And don’t feel like you can’t make the beginning of your story exciting in some other way. I know everyone talks about how slow starts are of the devil and readers have NO tolerance for them, but you don’t have to rush to the most exciting part right away to even have a chance of anyone reading your book. This is particularly scary in children’s fiction, but let’s give kids a little credit. Yes, they have fast paced lives now but they also have peaceful moments and we can encourage this through our writing. Attention spans may be shorter, but they aren’t non-existent. Something needs to happen early on in your story, but don’t feel like everything needs to.

A DISTRACTING SUBPLOT is another common prologue. It often comes in two forms – a flashback or something totally distinct from the main story. These often use characters who aren’t directly involved in the main story.

They are, again, VERY EXCITING but they are distracting. By using a prologue like this, you’re essentially asking readers to invest in your story twice. First, they have to care enough about the characters in the prologue, and then they have to meet a whole load of new people in the actual story and care for them as well.

This kind if prologue is often used because writers aren’t sure how to tell the readers something without it. It might be the origin of the hero or some worldbuilding that the plot depends on, and this can be hard to wedge into a story naturally. And I want to say again, that these kinds of prologues can work. We just have to keep in mind the additional investment we’re asking of readers and try to mitigate that in any way we can.

I would advise keeping prologues like this short so that you can get on with the story as soon as possible. Introduce as few characters as you can and make them engaging but not too sympathetic – you don’t want readers to feel annoyed when they drop off the radar.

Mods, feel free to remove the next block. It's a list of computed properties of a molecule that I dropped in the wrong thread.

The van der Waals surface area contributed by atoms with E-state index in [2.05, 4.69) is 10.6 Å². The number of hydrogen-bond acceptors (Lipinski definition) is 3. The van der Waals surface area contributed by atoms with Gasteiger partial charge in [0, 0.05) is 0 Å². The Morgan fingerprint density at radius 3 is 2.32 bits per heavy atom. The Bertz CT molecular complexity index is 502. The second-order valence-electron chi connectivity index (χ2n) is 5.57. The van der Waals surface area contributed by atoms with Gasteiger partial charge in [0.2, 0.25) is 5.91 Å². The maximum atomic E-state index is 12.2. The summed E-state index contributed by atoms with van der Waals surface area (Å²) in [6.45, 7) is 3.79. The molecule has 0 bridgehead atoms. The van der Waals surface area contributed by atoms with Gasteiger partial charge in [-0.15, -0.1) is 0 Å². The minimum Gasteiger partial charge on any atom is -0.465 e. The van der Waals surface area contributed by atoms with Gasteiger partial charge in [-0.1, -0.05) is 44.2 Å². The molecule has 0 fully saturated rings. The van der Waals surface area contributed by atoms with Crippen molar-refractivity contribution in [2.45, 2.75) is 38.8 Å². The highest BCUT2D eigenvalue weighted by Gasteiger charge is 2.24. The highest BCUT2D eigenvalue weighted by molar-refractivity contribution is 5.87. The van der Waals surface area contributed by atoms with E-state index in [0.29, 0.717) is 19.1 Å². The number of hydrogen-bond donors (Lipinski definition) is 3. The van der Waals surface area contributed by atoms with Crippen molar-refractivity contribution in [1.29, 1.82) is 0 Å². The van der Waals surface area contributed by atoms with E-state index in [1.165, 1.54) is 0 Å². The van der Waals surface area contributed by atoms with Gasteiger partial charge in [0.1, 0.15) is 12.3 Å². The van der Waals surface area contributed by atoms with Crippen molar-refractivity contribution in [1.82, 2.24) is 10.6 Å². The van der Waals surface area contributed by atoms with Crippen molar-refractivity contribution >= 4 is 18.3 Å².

If you’re feeling brave, cut the prologue. Wedge the information in somewhere else (in lots of dribs and drabs if possible!) and get some new reader eyes on it. Ask them if they feel any information is missing or if they were confused by anything, and add in bits of info where you need to.

BUT I want to say again that both of these kinds of prologues can work really well! One great example of the FLASH FORWARD are all the stories in the Frost Files series by Jackson Ford. These all begin with incredible action sequences and then backtrack to how the characters got themselves into these tricky situations. These flash forwards work because they are pretty short, and they don’t move too far into the future. We generally only backtrack to how they came to be falling out of a window or involved in a car chase, so there’s not too much ground to go back over. We quickly get to the moment of the flashforward and can move on with the story. They are fun and chaotic and engage readers in the story, they are quickly explained, and then we move on.

Subplot prologues can be used incredibly effectively. Especially in first person or close third person stories – you might need to show something that the narrator/main character couldn’t have known about/witnessed, and there might be something to establish that’s pivotal to the plot.

It’s your story, you can do whatever you like! But ask yourself – is my prologue ESSENTIAL to the story? If not, axe it!

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One thought on “Very Exciting Prologues

  1. Thanks for your take on this, Anna. What about a prologue which is the first part of the main story, but is told from a different point of view – either a God’s-eye universal narrator or a different story character? One of the books I’m working on has a prologue told in 3rd person limited from the male love interest’s POV, then the rest of the book is told in 3rd person limited from the heroine’s POV. Do you feel that could work?